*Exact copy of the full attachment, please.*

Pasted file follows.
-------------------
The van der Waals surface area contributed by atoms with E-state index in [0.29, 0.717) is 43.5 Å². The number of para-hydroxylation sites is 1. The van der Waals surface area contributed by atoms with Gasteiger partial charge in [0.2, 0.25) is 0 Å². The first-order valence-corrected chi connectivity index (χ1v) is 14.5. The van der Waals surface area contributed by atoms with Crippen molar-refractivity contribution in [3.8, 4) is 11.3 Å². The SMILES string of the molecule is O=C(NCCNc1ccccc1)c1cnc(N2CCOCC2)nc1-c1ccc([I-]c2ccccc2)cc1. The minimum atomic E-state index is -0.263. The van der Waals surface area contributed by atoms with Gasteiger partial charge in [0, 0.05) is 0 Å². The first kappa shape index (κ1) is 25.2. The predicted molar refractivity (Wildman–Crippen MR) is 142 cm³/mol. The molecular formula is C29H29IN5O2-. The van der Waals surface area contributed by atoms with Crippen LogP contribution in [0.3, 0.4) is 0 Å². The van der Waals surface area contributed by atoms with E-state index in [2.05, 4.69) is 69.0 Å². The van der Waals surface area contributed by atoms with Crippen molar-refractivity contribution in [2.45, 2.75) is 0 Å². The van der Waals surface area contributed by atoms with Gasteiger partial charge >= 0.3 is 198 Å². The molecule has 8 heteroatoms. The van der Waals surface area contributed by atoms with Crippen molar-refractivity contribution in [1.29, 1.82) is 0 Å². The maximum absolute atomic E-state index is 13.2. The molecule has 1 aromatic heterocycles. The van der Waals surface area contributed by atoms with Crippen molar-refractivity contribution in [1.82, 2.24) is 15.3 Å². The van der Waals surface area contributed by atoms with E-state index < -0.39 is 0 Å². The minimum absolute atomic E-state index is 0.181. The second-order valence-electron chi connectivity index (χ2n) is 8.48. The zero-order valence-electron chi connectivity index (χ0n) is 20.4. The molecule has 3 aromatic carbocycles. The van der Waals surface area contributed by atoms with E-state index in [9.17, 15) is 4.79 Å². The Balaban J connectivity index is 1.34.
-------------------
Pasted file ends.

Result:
The van der Waals surface area contributed by atoms with E-state index in [0.29, 0.717) is 43.5 Å². The number of para-hydroxylation sites is 1. The van der Waals surface area contributed by atoms with Gasteiger partial charge in [0.2, 0.25) is 0 Å². The first-order valence-corrected chi connectivity index (χ1v) is 14.5. The van der Waals surface area contributed by atoms with Crippen molar-refractivity contribution in [3.8, 4) is 11.3 Å². The SMILES string of the molecule is O=C(NCCNc1ccccc1)c1cnc(N2CCOCC2)nc1-c1ccc([I-]c2ccccc2)cc1. The minimum atomic E-state index is -0.263. The van der Waals surface area contributed by atoms with Gasteiger partial charge in [0, 0.05) is 0 Å². The first kappa shape index (κ1) is 25.2. The predicted molar refractivity (Wildman–Crippen MR) is 142 cm³/mol. The molecular formula is C29H29IN5O2-. The van der Waals surface area contributed by atoms with Crippen LogP contribution in [0.3, 0.4) is 0 Å². The van der Waals surface area contributed by atoms with E-state index in [2.05, 4.69) is 69.0 Å². The van der Waals surface area contributed by atoms with Crippen molar-refractivity contribution in [2.45, 2.75) is 0 Å². The van der Waals surface area contributed by atoms with Gasteiger partial charge >= 0.3 is 198 Å². The molecule has 8 heteroatoms. The van der Waals surface area contributed by atoms with Crippen molar-refractivity contribution in [1.29, 1.82) is 0 Å². The maximum absolute atomic E-state index is 13.2. The molecule has 1 aromatic heterocycles. The van der Waals surface area contributed by atoms with Crippen molar-refractivity contribution in [1.82, 2.24) is 15.3 Å². The van der Waals surface area contributed by atoms with E-state index < -0.39 is 0 Å². The minimum absolute atomic E-state index is 0.181. The second-order valence-electron chi connectivity index (χ2n) is 8.48. The zero-order valence-electron chi connectivity index (χ0n) is 20.4. The molecule has 3 aromatic carbocycles. The van der Waals surface area contributed by atoms with E-state index in [9.17, 15) is 4.79 Å². The Balaban J connectivity index is 1.34.